News Release

Hypothyroidism clearly linked to mood swings

Results of molecular imaging of brain metabolic activity with PET released at SNM's 54th Annual Meeting June 2–6 in Washington, D.C.

Peer-Reviewed Publication

Society of Nuclear Medicine and Molecular Imaging

WASHINGTON, D.C.—Hypothyroidism is often associated with mood changes like depression lethargy. Researchers, studying underlying brain processes in search of "why" this happens, reported their results at the 54th Annual Meeting of SNM, the world's largest society for molecular imaging and nuclear medicine professionals.

"The aim of our study was to investigate—with positron emission tomography (PET) imaging—how physical health and mental health are interrelated," said Waltraud Eichhorn, a nuclear medicine physician at Johannes Gutenberg University in Mainz, Germany. "We found that hypothyroidism is correlated to regional metabolic changes in the thalamus—an area of the brain that helps process information from the senses and transmit it to other parts of the brain" she said. "In other words, hypothyroid patients—compared to healthy individuals—have decreased metabolism in special parts of the brain that are responsible for processing information, " said Eichhorn. "Remarkably, this reduction in metabolism remains detectable after thyroid hormone replacement therapy," she added.

The thyroid, a butterfly-shaped gland in the neck just above the collarbone, is an endocrine gland that makes hormones and helps set a body's metabolism (how the body gets energy from food). Hypothyroidism, a condition in which your body produces too little thyroid hormone, often leads to exhaustion and depression, affecting millions of Americans, many of them women or the elderly. There are 27 million Americans who have underactive or overactive thyroid glands, but more than half remain undiagnosed, according to recent statistics.

Hypothyroidism can be treated by doses of thyroid hormone. Once the blood levels of thyroid hormone reach a normal range—called euthyroid—lethargy and depression often lift. However, in some patients, the depression persists, which means that successful therapy must address depression directly.

In this study, 10 patients with hypothyroidism underwent a cerebral 18-FDG/PET examination. She indicated that additional research is needed to determine whether special brain regions are responsible for increased depression or anxiety in patients suffering from hypothyroidism.

PET is a safe, highly specialized, noninvasive imaging technique that uses short-lived radioactive substances to produce three-dimensional images of those substances functioning within the body. A special type of camera works with computers to provide precise pictures of the areas of the body being imaged and molecular images of the body's biological functions.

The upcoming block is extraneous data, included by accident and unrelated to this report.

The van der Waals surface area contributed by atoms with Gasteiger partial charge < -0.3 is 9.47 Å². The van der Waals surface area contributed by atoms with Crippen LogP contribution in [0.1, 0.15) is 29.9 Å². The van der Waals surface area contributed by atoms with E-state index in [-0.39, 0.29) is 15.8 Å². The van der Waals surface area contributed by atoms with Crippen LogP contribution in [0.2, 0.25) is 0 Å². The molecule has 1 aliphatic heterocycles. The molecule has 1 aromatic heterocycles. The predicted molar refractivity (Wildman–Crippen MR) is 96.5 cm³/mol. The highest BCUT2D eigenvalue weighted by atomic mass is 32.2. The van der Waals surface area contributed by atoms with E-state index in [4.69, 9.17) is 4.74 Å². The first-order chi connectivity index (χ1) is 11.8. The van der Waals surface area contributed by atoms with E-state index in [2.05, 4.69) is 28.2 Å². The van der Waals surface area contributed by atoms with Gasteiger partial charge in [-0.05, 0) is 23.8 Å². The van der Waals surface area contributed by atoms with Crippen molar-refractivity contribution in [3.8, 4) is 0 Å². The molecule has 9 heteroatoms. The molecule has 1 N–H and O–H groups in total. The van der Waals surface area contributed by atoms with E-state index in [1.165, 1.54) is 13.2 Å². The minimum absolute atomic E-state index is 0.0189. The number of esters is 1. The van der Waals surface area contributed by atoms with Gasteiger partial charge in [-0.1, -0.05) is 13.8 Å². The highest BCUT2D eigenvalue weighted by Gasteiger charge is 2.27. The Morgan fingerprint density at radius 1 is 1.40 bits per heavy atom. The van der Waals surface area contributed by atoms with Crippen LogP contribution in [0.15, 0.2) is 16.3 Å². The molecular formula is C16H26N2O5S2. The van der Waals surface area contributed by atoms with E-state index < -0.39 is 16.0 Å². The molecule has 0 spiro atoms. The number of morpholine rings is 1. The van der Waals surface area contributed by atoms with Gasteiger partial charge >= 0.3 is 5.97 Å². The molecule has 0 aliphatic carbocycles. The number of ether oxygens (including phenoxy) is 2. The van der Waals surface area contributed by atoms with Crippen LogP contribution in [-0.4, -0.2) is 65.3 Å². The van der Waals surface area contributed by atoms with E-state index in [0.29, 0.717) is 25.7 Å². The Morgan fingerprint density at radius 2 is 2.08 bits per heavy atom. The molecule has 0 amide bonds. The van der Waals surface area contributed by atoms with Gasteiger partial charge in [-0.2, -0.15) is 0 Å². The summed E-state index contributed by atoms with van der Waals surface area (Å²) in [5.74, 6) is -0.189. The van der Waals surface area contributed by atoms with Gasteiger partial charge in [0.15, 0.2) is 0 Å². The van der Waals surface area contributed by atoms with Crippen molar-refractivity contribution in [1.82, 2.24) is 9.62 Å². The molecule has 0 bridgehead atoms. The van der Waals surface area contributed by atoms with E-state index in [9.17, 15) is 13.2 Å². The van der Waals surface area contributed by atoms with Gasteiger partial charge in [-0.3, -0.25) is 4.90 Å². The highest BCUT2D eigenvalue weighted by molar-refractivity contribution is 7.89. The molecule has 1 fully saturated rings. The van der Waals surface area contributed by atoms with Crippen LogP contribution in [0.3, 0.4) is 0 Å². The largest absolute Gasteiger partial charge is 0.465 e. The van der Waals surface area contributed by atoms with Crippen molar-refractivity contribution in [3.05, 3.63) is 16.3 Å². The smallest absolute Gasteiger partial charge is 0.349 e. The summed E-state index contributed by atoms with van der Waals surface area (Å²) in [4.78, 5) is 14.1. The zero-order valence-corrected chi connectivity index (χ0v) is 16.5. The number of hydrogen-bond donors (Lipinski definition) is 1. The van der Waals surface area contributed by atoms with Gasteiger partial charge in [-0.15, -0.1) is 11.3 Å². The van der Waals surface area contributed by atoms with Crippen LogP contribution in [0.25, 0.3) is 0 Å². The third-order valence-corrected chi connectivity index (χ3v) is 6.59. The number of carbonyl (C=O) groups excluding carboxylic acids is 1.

Scientific Poster 1228: W.A. Eichhorn, K. Bose, H. Buchholz, T. Siessmeier and M. Schreckenberger, Nuclear Medicine Department, and U. Egle, Department of Psychosomatic Medicine and Psychotherapy, all at Johannes Gutenberg University, Mainz, Germany; P. Bartenstein, Department of Nuclear Medicine, Ludwig Maximilians University, Muenchen, Germany; and G. Kahaly, Department of Medicine I, Johannes Gutenberg University, Mainz, Germany, "Neuronal Correlates of Overt Hypothyroidism Measured by FDG PET," SNM's 54th Annual Meeting, June 2–6, 2007.

About SNM—Advancing Molecular Imaging and Therapy

SNM is holding its 54th Annual Meeting June 2–6 at the Washington Convention Center in Washington, D.C. Session topics for the 2007 meeting include brain amyloid imaging, hybrid imaging, molecular imaging in clinical drug development and evaluation, functional brain imaging in epilepsy and dementia, imaging instrumentation, infection imaging, lymphoma and thyroid cancer, cardiac molecular imaging, general nuclear medicine, critical elements of care in radiopharmacy and more.

SNM is an international scientific and professional organization of more than 16,000 members dedicated to promoting the science, technology and practical applications of molecular and nuclear imaging to diagnose,manage and treat diseases in women, men and children. Founded more than 50 years ago, SNM continues to provide essential resources for health care practitioners and patients; publish the most prominent peer-reviewed journal in the field (the Journal of Nuclear Medicine); host the premier annual meeting for medical imaging; sponsor research grants, fellowships and awards; and train physicians, technologists, scientists, physicists, chemists and radiopharmacists in state-of-the-art imaging procedures and advances. SNM members have introduced—and continue to explore—biological and technological innovations in medicine that noninvasively investigate the molecular basis of diseases, benefiting countless generations of patients. SNM is based in Reston, Va.; additional information can be found online at

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